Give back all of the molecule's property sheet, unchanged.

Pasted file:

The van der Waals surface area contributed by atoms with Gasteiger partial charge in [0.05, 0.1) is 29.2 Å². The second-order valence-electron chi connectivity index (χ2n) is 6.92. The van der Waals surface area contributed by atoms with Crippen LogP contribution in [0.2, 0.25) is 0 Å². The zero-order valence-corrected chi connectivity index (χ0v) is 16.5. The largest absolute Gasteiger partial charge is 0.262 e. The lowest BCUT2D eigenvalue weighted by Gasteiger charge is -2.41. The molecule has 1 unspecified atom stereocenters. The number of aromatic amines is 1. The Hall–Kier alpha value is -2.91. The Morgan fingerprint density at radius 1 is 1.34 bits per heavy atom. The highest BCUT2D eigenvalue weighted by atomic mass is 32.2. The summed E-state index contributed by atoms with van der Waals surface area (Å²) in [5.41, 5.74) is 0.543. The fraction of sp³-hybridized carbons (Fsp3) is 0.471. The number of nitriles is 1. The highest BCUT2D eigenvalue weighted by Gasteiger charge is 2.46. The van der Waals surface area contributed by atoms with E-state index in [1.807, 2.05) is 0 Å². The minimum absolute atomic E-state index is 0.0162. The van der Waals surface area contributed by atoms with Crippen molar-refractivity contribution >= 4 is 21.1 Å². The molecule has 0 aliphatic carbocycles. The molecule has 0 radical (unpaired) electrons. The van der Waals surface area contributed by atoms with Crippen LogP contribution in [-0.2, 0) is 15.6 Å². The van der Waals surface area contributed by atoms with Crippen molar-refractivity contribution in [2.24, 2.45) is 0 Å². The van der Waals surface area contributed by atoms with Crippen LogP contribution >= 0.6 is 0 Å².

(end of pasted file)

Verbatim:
The van der Waals surface area contributed by atoms with Gasteiger partial charge in [0.05, 0.1) is 29.2 Å². The second-order valence-electron chi connectivity index (χ2n) is 6.92. The van der Waals surface area contributed by atoms with Crippen LogP contribution in [0.2, 0.25) is 0 Å². The zero-order valence-corrected chi connectivity index (χ0v) is 16.5. The largest absolute Gasteiger partial charge is 0.262 e. The lowest BCUT2D eigenvalue weighted by Gasteiger charge is -2.41. The molecule has 1 unspecified atom stereocenters. The number of aromatic amines is 1. The Hall–Kier alpha value is -2.91. The Morgan fingerprint density at radius 1 is 1.34 bits per heavy atom. The highest BCUT2D eigenvalue weighted by atomic mass is 32.2. The summed E-state index contributed by atoms with van der Waals surface area (Å²) in [5.41, 5.74) is 0.543. The fraction of sp³-hybridized carbons (Fsp3) is 0.471. The number of nitriles is 1. The highest BCUT2D eigenvalue weighted by Gasteiger charge is 2.46. The van der Waals surface area contributed by atoms with E-state index in [1.807, 2.05) is 0 Å². The minimum absolute atomic E-state index is 0.0162. The van der Waals surface area contributed by atoms with Crippen molar-refractivity contribution >= 4 is 21.1 Å². The molecule has 0 aliphatic carbocycles. The molecule has 0 radical (unpaired) electrons. The van der Waals surface area contributed by atoms with Crippen LogP contribution in [-0.2, 0) is 15.6 Å². The van der Waals surface area contributed by atoms with Crippen molar-refractivity contribution in [2.24, 2.45) is 0 Å². The van der Waals surface area contributed by atoms with Crippen LogP contribution >= 0.6 is 0 Å².